The ecological debt is what countries from the North owes to the ones in the South. It is the North’s duty to our planet, considering that the Earth is being gradually destroyed as a result of production and consumption systems. Such environmental damage can be traced back to colonial times and is still increasing in severity.
Acts of plundering, usufruct, destruction, devastation, and pollution of Nature form part of this debt, which has also been engendered by the unfair ecological exchange since goods production for export–principally, commodities such as raw material–is carried out without considering social and environmental damage such as intellectual property theft and usufruct linked to ancestral knowledge of seeds and plants, the use and degradation of land, soil, water, and air to practise monoculture, rubbish and toxic waste dumping in Third World countries and other effects characteristic of global and industrial capitalism. As a consequence, local communities’ food sovereignty is in jeopardy.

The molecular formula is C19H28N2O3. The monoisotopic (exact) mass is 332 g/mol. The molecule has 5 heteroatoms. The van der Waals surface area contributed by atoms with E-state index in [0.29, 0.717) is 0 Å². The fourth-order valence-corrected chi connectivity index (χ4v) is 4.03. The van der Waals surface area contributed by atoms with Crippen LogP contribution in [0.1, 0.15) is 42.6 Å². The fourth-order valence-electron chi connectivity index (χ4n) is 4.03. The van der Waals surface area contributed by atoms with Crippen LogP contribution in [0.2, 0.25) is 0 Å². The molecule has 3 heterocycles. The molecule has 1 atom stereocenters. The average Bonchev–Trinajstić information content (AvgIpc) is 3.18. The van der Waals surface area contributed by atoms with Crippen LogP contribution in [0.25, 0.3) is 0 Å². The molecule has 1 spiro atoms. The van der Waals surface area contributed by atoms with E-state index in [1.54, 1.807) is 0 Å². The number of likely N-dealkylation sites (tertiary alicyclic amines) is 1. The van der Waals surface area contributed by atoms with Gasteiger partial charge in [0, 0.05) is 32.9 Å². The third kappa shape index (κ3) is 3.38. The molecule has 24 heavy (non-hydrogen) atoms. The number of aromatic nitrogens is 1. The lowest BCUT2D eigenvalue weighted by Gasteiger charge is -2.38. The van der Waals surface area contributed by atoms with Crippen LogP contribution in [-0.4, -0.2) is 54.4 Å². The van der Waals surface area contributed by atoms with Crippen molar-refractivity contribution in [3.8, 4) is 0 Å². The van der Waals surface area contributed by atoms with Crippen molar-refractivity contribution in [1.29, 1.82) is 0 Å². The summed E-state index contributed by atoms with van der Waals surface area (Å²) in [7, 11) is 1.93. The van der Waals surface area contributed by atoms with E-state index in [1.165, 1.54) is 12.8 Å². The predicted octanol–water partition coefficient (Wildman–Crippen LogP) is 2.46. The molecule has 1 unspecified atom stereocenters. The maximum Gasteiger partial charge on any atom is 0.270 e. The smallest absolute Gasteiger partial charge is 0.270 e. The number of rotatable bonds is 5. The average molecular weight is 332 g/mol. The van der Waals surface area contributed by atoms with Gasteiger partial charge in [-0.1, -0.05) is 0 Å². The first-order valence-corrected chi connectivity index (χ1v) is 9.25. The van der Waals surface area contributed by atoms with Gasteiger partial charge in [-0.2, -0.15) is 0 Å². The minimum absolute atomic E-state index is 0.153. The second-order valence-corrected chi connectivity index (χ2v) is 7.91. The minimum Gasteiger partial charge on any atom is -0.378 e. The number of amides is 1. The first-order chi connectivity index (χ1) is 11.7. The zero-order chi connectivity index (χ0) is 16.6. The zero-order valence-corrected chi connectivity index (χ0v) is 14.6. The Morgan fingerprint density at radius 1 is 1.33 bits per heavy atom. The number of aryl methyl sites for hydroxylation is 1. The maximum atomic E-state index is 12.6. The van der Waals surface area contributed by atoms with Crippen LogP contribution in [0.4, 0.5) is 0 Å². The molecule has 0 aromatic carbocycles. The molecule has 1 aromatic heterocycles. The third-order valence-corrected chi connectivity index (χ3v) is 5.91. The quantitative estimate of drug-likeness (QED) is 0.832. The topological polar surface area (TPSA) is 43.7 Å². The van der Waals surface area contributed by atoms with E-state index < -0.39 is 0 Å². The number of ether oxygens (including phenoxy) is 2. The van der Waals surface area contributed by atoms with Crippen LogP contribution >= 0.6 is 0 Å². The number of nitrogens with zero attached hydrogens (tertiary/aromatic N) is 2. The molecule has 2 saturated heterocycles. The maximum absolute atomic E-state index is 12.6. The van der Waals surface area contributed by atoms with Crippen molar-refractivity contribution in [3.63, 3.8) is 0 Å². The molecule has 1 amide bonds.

Climate debt is part of ecological debt. In essence, climate debt refers to criminal conversion of the atmosphere and the Earth’s capability to absorb CO2 arising out of fossil fuel extraction and burning. Air pollution is the main cause of the greenhouse effect and the consequent climate crisis which affects the most defenceless nations from the South
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